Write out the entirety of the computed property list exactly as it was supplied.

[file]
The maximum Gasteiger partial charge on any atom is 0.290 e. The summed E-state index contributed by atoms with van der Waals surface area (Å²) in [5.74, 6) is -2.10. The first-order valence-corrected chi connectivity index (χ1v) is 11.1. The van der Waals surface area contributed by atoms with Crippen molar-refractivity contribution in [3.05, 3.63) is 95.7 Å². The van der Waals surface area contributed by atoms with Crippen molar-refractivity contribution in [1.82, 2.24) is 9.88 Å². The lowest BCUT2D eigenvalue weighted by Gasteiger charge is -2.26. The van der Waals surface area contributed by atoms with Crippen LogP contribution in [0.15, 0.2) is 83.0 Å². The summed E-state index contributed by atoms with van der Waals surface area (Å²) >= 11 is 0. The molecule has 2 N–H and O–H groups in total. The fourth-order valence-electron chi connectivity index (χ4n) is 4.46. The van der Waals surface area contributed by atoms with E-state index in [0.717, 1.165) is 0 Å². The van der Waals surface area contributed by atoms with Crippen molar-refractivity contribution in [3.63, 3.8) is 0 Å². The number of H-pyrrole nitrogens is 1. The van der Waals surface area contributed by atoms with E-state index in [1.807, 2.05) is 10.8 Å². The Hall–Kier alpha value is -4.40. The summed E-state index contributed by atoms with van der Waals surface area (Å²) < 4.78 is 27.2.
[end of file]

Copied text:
The maximum Gasteiger partial charge on any atom is 0.290 e. The summed E-state index contributed by atoms with van der Waals surface area (Å²) in [5.74, 6) is -2.10. The first-order valence-corrected chi connectivity index (χ1v) is 11.1. The van der Waals surface area contributed by atoms with Crippen molar-refractivity contribution in [3.05, 3.63) is 95.7 Å². The van der Waals surface area contributed by atoms with Crippen molar-refractivity contribution in [1.82, 2.24) is 9.88 Å². The lowest BCUT2D eigenvalue weighted by Gasteiger charge is -2.26. The van der Waals surface area contributed by atoms with Crippen LogP contribution in [0.15, 0.2) is 83.0 Å². The summed E-state index contributed by atoms with van der Waals surface area (Å²) >= 11 is 0. The molecule has 2 N–H and O–H groups in total. The fourth-order valence-electron chi connectivity index (χ4n) is 4.46. The van der Waals surface area contributed by atoms with E-state index in [0.717, 1.165) is 0 Å². The van der Waals surface area contributed by atoms with Crippen molar-refractivity contribution in [3.63, 3.8) is 0 Å². The number of H-pyrrole nitrogens is 1. The van der Waals surface area contributed by atoms with E-state index in [1.807, 2.05) is 10.8 Å². The Hall–Kier alpha value is -4.40. The summed E-state index contributed by atoms with van der Waals surface area (Å²) < 4.78 is 27.2.